What FHA Loans?
FHA loans are mortgages backed by the U.S. government, specifically the Federal Housing Administration (FHA) which is a subsidiary of the United States Department of Housing and Urban Development (HUD).
“Backed” is the key word in the preceding paragraph. To be clear, the US government doesn’t make the loans. They are not a lender. What they do is insure loans made by private lenders (banks, credit unions, mortgage companies, etc.) If borrowers have difficulty making payments and default, the lender has a federally-insured backstop. Yep, government insurance will cover the lender’s loss. It’s a pretty clever arrangement; FHA’s insurance program stimulates broad economic activity by providing an umbrella for private lenders. Pretty sweet.
A few very important things come from this government/private partnership.
First, with the risk spread around, lenders take on less of it and can offer financing to a broader pool of potential borrowers.
Second, the backing of the US Government means less established borrowers (vis a vis lower credit scores) can get a loan with competitive interest rates, keeping monthly mortgage payments smaller.
Third, FHA mortgages require a smaller down payment. People of more modest means can own a home.
Home ownership in America wasn’t always as easy. In fact, prior to the creation of the FHA it was less common and pretty hard. History is a favorite subject around here; hopefully you find the quick timeline below interesting, too.
History of FHA Loans
During the Great Depression, the Roosevelt administration took a very experimental approach with the role of government in American life called the New Deal. Several government programs and agencies were created to help Americans survive a pervasive, crushing level of poverty as well efforts to kickstart the economy.
One of the most enduring agencies to come out of the New Deal was The Federal Housing Administration (FHA), born in 1934. The FHA was one of the Roosevelt administration’s key countermeasures to an extremely sluggish economy.
Why was housing targeted? What’s the connection between housing and job growth?
Housing was (and still is) an important engine of job creation. When houses are built, bought, sold or improved, jobs for builders to plumbers to appliance manufacturers are created. During the Great Depression, 2 million construction workers alone had been put out of work). The plan for the FHA was to encourage home ownership and help kick start economy activity.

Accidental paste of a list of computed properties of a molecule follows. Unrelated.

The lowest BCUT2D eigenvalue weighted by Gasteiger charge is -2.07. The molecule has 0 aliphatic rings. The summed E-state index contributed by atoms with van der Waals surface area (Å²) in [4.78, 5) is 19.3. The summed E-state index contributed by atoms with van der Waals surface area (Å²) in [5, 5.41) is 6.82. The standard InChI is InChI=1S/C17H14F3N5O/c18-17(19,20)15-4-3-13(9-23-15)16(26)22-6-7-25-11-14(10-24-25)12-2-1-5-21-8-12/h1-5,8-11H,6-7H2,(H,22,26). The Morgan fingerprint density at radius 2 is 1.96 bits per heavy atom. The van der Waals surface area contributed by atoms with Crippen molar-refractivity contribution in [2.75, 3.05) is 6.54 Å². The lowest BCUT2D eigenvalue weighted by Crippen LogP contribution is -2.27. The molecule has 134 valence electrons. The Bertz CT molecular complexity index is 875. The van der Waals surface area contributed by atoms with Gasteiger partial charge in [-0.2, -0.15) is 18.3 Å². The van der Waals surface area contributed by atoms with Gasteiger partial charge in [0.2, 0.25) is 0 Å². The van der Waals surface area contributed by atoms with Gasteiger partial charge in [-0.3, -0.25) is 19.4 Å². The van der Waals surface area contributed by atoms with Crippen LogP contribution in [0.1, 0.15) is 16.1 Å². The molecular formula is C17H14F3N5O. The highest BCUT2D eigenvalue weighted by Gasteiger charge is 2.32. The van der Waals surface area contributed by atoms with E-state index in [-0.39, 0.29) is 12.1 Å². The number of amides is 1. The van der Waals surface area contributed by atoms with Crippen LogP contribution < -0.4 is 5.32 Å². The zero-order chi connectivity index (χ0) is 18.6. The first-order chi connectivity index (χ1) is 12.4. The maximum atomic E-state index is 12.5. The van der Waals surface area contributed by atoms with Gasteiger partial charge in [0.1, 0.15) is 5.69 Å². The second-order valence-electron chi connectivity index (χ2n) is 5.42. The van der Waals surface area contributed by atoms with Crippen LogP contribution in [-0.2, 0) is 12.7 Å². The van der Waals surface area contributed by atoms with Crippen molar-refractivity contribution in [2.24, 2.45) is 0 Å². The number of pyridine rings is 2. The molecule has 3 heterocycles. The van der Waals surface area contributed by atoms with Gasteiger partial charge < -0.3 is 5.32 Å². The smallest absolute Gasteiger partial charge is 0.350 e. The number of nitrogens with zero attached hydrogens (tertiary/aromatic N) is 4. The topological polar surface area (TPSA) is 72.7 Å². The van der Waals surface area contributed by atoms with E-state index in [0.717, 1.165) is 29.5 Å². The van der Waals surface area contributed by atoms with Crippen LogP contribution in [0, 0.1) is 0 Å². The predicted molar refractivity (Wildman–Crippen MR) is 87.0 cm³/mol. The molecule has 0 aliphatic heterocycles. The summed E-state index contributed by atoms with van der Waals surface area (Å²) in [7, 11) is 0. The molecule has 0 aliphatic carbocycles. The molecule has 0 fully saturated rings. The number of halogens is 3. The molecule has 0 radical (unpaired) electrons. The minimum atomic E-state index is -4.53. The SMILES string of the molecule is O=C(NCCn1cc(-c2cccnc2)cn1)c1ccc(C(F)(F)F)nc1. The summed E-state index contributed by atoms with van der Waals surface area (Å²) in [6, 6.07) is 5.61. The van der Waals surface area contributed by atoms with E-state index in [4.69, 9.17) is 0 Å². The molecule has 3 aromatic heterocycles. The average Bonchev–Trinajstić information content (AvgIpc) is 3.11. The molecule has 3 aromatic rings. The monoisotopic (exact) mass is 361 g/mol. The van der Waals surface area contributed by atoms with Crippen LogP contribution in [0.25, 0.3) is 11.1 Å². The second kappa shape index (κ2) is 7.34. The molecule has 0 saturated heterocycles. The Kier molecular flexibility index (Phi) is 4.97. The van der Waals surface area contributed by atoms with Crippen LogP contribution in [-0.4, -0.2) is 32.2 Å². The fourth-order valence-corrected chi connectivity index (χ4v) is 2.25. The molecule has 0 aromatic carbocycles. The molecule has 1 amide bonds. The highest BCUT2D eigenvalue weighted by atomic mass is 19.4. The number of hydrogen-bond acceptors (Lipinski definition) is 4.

Before The Great Depression, home ownership was much harder for the average American to achieve. Only 40% owned a home (compared to 68 percent by 2001).
The two main barriers to owning a home before The New Deal:
- A typical down payment was 50 percent of the loan amount (compared to 3.5 percent today)
- The typical term (length of the loan) was 10 years or less which is very short (causing a higher monthly payment)
How the FHA made it easier going forward:
- Lowered the down payment amount required to own a home – allowing more people to acquire a home
- Increased the term of the loan – spreading out payments over 15 or 30 years thus reducing the monthly payment into a more affordable size
The FHA “experiment” has been wildly successful, insuring over 40 million properties since its inception in 1934. Today, there are over 4.7 million single family mortgages in the FHA portfolio. About 1 in 10 home loans are backed by it.
If you get a loan backed by the FHA, you’ll be joining a popular and long-held American tradition (of sorts).
Who Gets FHA Mortgages?
Many people believe that FHA loans are only for first-time home buyers. What a lot of people don’t know — and that we’re going to reveal in this guide — is that the FHA insures a broad array of loan products available for all kinds for borrowers, including:
- Senior citizens who want to stay in their homes and use their existing home equity to help pay their bills
- Current borrowers who want to refinance for a better rate or term
- Borrowers who want to refinance and cash out a portion of their home’s equity
- People who love fixer-uppers who want a home improvement loan, including the ability to finance energy-saving upgrades
- And, of course, first-time home buyers